Quoting Jan van Steenbergen <[log in to unmask]>:

>  --- Tom Wier wrote:
> > Quoting Philip Newton <[log in to unmask]>:
> >
> > > Mark Rosenfelder's Verdurian has verbs before nouns on his morphology
> > > page. (He also has an unusual -- to me -- order of cases, with N G A D,
> > > whereas I am used to N G D A from German and (Ancient) Greek.)
> >
> > Really? When I learned German, the order was usually N A D G
> > (which was both the listed order, and the order in which we
> > learned their functions). In Phaleran, cases are always listed
> > like the following, for full nouns: Ergative, Absolutive, Dative,
> > Instrumental, Benefactive, Durative, Abessive.  For pronouns,
> > replace "Ergative, Absolutive," with "S, A, O," (naturally, to
> > describe Phaleran's split-ergative morphology in pronouns.)
> Is this an order you made up yourself, or is it based on an existing
> language?

It's an order I developed for myself.  It roughly corresponds
to the textual frequency of cases. (Though the durative is probably
more frequent than the benefactive, as the durative is the catch-all
case for many postpositional uses.)

> Are there any "fixed" orders, for example in Finnish?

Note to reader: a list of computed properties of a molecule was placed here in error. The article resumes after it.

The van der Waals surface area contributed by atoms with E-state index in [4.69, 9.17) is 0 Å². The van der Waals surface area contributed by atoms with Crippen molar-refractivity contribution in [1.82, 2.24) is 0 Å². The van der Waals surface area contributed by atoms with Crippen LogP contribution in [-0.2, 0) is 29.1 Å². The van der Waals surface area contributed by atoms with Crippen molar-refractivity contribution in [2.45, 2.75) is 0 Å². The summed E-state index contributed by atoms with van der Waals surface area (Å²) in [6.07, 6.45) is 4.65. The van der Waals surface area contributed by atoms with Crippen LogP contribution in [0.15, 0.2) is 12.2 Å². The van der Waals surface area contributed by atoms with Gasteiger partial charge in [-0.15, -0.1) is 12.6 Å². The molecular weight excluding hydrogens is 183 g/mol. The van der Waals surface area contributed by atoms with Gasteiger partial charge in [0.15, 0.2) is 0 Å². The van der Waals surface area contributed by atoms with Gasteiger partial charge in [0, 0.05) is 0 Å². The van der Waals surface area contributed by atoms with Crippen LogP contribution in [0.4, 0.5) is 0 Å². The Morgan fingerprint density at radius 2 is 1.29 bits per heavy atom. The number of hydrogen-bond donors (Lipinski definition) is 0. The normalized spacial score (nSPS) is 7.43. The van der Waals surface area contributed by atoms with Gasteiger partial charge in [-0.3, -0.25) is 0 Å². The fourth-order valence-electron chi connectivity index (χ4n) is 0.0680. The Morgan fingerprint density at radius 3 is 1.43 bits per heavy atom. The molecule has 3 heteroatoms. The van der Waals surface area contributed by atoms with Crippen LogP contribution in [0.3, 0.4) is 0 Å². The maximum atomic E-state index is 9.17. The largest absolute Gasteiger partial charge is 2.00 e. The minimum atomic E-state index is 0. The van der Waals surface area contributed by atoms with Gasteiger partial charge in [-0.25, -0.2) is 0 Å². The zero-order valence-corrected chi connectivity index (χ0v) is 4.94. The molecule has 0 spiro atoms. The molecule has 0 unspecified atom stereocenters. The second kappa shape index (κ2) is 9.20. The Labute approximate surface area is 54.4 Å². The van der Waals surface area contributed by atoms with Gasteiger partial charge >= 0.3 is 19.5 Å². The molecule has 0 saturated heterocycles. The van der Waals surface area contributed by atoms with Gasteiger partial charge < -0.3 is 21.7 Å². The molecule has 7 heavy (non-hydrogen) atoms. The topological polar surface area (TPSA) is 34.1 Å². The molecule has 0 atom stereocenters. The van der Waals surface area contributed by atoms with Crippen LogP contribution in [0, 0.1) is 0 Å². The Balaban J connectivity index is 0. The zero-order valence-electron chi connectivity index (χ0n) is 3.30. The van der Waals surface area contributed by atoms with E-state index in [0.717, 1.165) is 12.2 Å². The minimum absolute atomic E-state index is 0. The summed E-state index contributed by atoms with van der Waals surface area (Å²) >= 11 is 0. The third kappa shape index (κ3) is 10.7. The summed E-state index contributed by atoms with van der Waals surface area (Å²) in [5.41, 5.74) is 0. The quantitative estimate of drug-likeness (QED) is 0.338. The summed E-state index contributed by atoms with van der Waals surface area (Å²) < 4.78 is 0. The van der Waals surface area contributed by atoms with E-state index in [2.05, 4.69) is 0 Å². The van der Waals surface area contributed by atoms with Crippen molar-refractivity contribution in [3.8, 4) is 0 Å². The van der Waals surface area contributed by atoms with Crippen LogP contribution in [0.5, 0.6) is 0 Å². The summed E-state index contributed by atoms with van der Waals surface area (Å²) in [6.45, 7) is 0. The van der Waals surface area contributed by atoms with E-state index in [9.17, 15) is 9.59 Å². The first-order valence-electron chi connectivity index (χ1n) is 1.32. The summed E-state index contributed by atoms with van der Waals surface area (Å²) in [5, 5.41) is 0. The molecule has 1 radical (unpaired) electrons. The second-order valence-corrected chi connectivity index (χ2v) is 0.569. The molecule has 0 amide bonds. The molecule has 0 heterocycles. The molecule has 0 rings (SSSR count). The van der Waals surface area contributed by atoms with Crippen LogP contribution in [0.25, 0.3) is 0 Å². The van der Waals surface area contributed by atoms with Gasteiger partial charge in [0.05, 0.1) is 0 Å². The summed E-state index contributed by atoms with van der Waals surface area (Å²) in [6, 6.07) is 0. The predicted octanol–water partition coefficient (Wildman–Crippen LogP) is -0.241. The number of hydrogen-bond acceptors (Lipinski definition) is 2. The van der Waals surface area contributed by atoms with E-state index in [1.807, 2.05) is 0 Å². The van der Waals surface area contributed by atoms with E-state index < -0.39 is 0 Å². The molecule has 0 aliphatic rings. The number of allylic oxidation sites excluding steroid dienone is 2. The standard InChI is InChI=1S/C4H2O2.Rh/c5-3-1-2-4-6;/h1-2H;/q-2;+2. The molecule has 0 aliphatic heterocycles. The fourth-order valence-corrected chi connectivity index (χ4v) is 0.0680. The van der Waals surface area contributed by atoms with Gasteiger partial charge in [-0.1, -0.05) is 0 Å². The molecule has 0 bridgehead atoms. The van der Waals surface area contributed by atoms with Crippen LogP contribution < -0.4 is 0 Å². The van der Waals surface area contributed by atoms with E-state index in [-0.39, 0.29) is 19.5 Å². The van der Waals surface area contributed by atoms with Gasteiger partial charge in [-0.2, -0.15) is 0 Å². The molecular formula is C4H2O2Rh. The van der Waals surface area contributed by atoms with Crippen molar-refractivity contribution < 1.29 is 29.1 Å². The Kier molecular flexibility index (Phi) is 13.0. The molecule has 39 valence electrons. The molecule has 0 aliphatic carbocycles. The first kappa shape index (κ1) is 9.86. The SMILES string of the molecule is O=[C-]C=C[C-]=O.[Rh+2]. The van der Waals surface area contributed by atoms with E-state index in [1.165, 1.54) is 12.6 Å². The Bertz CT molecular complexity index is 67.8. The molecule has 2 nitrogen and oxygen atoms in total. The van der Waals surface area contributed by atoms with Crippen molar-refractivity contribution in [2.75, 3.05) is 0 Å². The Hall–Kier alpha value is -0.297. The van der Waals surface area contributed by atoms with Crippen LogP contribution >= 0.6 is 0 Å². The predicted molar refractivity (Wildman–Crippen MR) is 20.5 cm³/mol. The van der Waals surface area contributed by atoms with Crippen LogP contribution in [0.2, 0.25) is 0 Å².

Not quite sure what you're getting at here.

> Like Philip, I learnt to inflect both Greek and German cases in
> N G D A order. The same order was also applied in Polish, expanded
> to N G D A I L. The vocative is usually omitted from such schemes
> and handled separately, but when it is there, it usually comes
> either last or immediately after the nominative.

I strongly suspect that the order N G D A is a result of Classically
educated grammarians using the same order for German as they use
for Latin, as this is the same order I've mostly seen for Latin.  I think
the order N A D G makes more sense from a pedagogical standpoint,
since in German the main stem distinction is between the nominative
and all other cases (der Herr : den Herrn, dem Herrn, des Herrn(s)),
and there is a sense in which the nominative is more "basic" and
textually frequent than the accusative, the accusative more so than
the dative, and the dative more so than the genitive.

Thomas Wier            "I find it useful to meet my subjects personally,
Dept. of Linguistics    because our secret police don't get it right
University of Chicago   half the time." -- octogenarian Sheikh Zayed of
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Chicago, IL 60637